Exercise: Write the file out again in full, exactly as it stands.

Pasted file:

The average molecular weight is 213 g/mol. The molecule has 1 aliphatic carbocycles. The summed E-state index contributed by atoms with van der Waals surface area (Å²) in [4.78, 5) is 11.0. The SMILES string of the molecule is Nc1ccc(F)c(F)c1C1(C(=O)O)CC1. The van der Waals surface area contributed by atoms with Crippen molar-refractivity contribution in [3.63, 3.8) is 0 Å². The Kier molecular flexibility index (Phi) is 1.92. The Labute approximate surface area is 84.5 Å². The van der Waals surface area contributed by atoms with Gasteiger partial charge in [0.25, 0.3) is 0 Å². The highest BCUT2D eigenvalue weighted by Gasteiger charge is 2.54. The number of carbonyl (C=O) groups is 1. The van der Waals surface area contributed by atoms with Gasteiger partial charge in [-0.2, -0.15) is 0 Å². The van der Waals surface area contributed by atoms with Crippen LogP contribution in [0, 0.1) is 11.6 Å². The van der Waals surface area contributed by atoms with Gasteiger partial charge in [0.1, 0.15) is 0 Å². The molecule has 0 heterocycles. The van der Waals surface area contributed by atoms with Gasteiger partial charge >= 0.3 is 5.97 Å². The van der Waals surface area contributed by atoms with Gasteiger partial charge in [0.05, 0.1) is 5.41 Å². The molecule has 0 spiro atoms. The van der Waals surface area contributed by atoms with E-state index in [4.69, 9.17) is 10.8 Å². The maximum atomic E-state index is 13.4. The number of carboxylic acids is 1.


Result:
The average molecular weight is 213 g/mol. The molecule has 1 aliphatic carbocycles. The summed E-state index contributed by atoms with van der Waals surface area (Å²) in [4.78, 5) is 11.0. The SMILES string of the molecule is Nc1ccc(F)c(F)c1C1(C(=O)O)CC1. The van der Waals surface area contributed by atoms with Crippen molar-refractivity contribution in [3.63, 3.8) is 0 Å². The Kier molecular flexibility index (Phi) is 1.92. The Labute approximate surface area is 84.5 Å². The van der Waals surface area contributed by atoms with Gasteiger partial charge in [0.25, 0.3) is 0 Å². The highest BCUT2D eigenvalue weighted by Gasteiger charge is 2.54. The number of carbonyl (C=O) groups is 1. The van der Waals surface area contributed by atoms with Gasteiger partial charge in [-0.2, -0.15) is 0 Å². The van der Waals surface area contributed by atoms with Crippen LogP contribution in [0, 0.1) is 11.6 Å². The van der Waals surface area contributed by atoms with Gasteiger partial charge in [0.1, 0.15) is 0 Å². The molecule has 0 heterocycles. The van der Waals surface area contributed by atoms with Gasteiger partial charge >= 0.3 is 5.97 Å². The van der Waals surface area contributed by atoms with Gasteiger partial charge in [0.05, 0.1) is 5.41 Å². The molecule has 0 spiro atoms. The van der Waals surface area contributed by atoms with E-state index in [4.69, 9.17) is 10.8 Å². The maximum atomic E-state index is 13.4. The number of carboxylic acids is 1.